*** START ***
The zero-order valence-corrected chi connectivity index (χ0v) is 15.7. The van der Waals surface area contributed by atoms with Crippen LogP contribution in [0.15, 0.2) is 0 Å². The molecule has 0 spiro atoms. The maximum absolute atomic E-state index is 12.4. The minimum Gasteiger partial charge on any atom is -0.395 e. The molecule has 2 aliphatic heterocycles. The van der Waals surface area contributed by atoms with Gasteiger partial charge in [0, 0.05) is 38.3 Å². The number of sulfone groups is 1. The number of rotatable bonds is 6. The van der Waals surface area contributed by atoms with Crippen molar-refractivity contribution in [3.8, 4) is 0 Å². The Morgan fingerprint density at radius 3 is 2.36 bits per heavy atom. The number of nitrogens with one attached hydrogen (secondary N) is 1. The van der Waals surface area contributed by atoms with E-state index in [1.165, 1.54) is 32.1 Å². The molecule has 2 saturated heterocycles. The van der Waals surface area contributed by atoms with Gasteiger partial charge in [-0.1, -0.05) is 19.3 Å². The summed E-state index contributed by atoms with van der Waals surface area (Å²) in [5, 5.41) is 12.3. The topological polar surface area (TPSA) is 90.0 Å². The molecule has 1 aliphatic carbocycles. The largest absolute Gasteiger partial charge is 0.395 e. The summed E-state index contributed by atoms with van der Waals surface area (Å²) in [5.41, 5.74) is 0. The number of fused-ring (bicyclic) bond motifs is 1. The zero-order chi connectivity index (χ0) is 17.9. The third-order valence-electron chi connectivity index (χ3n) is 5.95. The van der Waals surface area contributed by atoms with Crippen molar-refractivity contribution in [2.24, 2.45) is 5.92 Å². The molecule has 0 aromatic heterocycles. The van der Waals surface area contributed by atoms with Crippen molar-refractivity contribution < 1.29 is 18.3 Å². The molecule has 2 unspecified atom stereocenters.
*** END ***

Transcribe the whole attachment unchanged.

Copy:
The zero-order valence-corrected chi connectivity index (χ0v) is 15.7. The van der Waals surface area contributed by atoms with Crippen LogP contribution in [0.15, 0.2) is 0 Å². The molecule has 0 spiro atoms. The maximum absolute atomic E-state index is 12.4. The minimum Gasteiger partial charge on any atom is -0.395 e. The molecule has 2 aliphatic heterocycles. The van der Waals surface area contributed by atoms with Gasteiger partial charge in [0, 0.05) is 38.3 Å². The number of sulfone groups is 1. The number of rotatable bonds is 6. The van der Waals surface area contributed by atoms with Crippen molar-refractivity contribution in [3.8, 4) is 0 Å². The Morgan fingerprint density at radius 3 is 2.36 bits per heavy atom. The number of nitrogens with one attached hydrogen (secondary N) is 1. The van der Waals surface area contributed by atoms with E-state index in [1.165, 1.54) is 32.1 Å². The molecule has 2 saturated heterocycles. The van der Waals surface area contributed by atoms with Gasteiger partial charge in [-0.1, -0.05) is 19.3 Å². The summed E-state index contributed by atoms with van der Waals surface area (Å²) in [5, 5.41) is 12.3. The topological polar surface area (TPSA) is 90.0 Å². The molecule has 1 aliphatic carbocycles. The largest absolute Gasteiger partial charge is 0.395 e. The summed E-state index contributed by atoms with van der Waals surface area (Å²) in [5.41, 5.74) is 0. The number of fused-ring (bicyclic) bond motifs is 1. The zero-order chi connectivity index (χ0) is 17.9. The third-order valence-electron chi connectivity index (χ3n) is 5.95. The van der Waals surface area contributed by atoms with Crippen molar-refractivity contribution in [2.24, 2.45) is 5.92 Å². The molecule has 0 aromatic heterocycles. The van der Waals surface area contributed by atoms with Crippen molar-refractivity contribution < 1.29 is 18.3 Å². The molecule has 2 unspecified atom stereocenters.